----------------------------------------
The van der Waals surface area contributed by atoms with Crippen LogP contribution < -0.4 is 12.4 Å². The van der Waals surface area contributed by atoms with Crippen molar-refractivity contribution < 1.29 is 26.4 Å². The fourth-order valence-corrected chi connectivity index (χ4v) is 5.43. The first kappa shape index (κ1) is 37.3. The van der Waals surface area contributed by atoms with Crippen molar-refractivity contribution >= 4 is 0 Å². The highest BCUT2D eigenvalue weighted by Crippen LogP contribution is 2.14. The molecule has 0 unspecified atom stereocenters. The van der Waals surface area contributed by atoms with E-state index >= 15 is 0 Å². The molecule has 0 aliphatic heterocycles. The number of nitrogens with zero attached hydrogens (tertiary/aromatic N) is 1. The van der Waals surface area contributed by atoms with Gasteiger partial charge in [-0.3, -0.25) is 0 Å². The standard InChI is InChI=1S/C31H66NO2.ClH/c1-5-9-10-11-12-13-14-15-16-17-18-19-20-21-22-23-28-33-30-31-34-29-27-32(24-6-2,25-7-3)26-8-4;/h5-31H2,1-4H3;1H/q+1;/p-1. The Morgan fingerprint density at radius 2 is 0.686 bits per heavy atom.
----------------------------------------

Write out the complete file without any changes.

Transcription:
The van der Waals surface area contributed by atoms with Crippen LogP contribution < -0.4 is 12.4 Å². The van der Waals surface area contributed by atoms with Crippen molar-refractivity contribution < 1.29 is 26.4 Å². The fourth-order valence-corrected chi connectivity index (χ4v) is 5.43. The first kappa shape index (κ1) is 37.3. The van der Waals surface area contributed by atoms with Crippen molar-refractivity contribution >= 4 is 0 Å². The highest BCUT2D eigenvalue weighted by Crippen LogP contribution is 2.14. The molecule has 0 unspecified atom stereocenters. The van der Waals surface area contributed by atoms with E-state index >= 15 is 0 Å². The molecule has 0 aliphatic heterocycles. The number of nitrogens with zero attached hydrogens (tertiary/aromatic N) is 1. The van der Waals surface area contributed by atoms with Gasteiger partial charge in [-0.3, -0.25) is 0 Å². The standard InChI is InChI=1S/C31H66NO2.ClH/c1-5-9-10-11-12-13-14-15-16-17-18-19-20-21-22-23-28-33-30-31-34-29-27-32(24-6-2,25-7-3)26-8-4;/h5-31H2,1-4H3;1H/q+1;/p-1. The Morgan fingerprint density at radius 2 is 0.686 bits per heavy atom.